When I trimmed the turkey work, I left the threads around the body longer but trimmed the threads toward the bottom of the section very closely. White French knots on the sides of the bullion knots add detail to the body.

After trimming the muslin to the shape of the butterfly, I backed it with the other butterfly-shaped piece of wool and did a dense blanket stitch in black all the way around. To create the dots, I did a running stitch with white thread through the black blanket stitching around the edge, burying the knot between the layers. A few random straight stitches in pale yellow added the rest of the accents. 

A black flower pistil folded in half and stitched to the back of the head creates the antennae. 

I attached the butterfly to the flower by taking a few stitches with black thread through the center of the body. The wings are left free to "fly." 

 Our wonderful class stitching butterflies!

As I was writing this post, I realized that I had no good photos of a butterfly bush. My neighbor has just planted a beautiful butterfly garden, so I asked her if I could take a picture of her butterfly bush. When I was thanking her for the photo, I told her the only thing that was missing was the monarch.

She responded with a photo that she took of her newly planted garden with a monarch in flight, right next to the butterfly bush! How timely and perfect. Thanks, Joni!!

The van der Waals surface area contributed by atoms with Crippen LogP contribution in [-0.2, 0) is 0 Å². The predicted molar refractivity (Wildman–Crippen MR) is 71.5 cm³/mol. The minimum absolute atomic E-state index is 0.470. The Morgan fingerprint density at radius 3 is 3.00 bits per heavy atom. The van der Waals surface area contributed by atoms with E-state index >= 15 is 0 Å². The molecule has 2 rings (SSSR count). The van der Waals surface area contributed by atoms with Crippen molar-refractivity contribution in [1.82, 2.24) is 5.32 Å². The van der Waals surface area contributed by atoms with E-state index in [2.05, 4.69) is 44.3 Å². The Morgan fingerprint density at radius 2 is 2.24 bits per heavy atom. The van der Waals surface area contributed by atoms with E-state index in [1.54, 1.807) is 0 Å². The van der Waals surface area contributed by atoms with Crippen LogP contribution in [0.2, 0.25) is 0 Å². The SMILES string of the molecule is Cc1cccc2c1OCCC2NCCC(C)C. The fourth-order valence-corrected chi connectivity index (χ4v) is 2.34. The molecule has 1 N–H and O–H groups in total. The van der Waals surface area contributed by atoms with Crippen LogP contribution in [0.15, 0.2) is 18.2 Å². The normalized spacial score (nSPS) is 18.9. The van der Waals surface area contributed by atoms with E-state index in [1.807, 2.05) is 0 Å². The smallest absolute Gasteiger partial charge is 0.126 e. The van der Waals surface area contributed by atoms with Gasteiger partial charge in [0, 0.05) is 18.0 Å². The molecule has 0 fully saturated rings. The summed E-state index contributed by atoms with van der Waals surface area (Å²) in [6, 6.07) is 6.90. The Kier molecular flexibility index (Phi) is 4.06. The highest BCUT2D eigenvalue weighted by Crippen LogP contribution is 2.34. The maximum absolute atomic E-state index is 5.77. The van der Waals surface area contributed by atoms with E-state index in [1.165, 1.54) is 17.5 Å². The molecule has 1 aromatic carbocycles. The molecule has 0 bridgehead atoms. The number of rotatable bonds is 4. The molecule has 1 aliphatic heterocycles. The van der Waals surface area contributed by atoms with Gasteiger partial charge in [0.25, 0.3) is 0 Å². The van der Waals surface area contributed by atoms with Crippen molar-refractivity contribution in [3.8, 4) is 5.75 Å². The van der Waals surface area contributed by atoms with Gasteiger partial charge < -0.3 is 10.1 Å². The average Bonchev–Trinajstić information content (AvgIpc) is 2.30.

Photo by Joni Bittner

I cropped it to zoom in on the butterfly—isn't it lovely?!

The pattern for the Monarch and Butterfly Bush is now available on our website, If you haven't joined us In the Garden yet, we'd love for you to pay a visit. Maybe you can stitch your own garden!

All the patterns are available on our website (, and the hard copies of the patterns include any ribbon needed to complete the block. To read more about our other blocks in the series, click on the links below.

Friday, July 13, 2018

But wait; there's more!! (NE Inspiration)

What would a road trip be without a quilt shop or two? I (Teri) did stop and visit a couple, and then we made a special trip to a quilt shop that might be familiar to you. I knew of it because I've received their catalogs for decades. But we will visit that shop later in the post.
Without further ado, I hope you enjoy the rest of my New England inspiration.

Norton House–A Quilter's Paradise, housed in a building nearly 260 years old, is in Wilmington, Vermont, east of the the Green Mountains. How cool to shop for fabric in such an historic building, filled with centuries of stories.

The New Hampshire Law Enforcement Officers Memorial on the grounds of the Legislative Office Building in Concord, the state capital. It was difficult to capture the entire design without a helicopter; I can only imagine how impressive it is from an aerial view. It is shaped like a star, with the red, white, and blue flowers filling in the spaces between the star points. Stunning.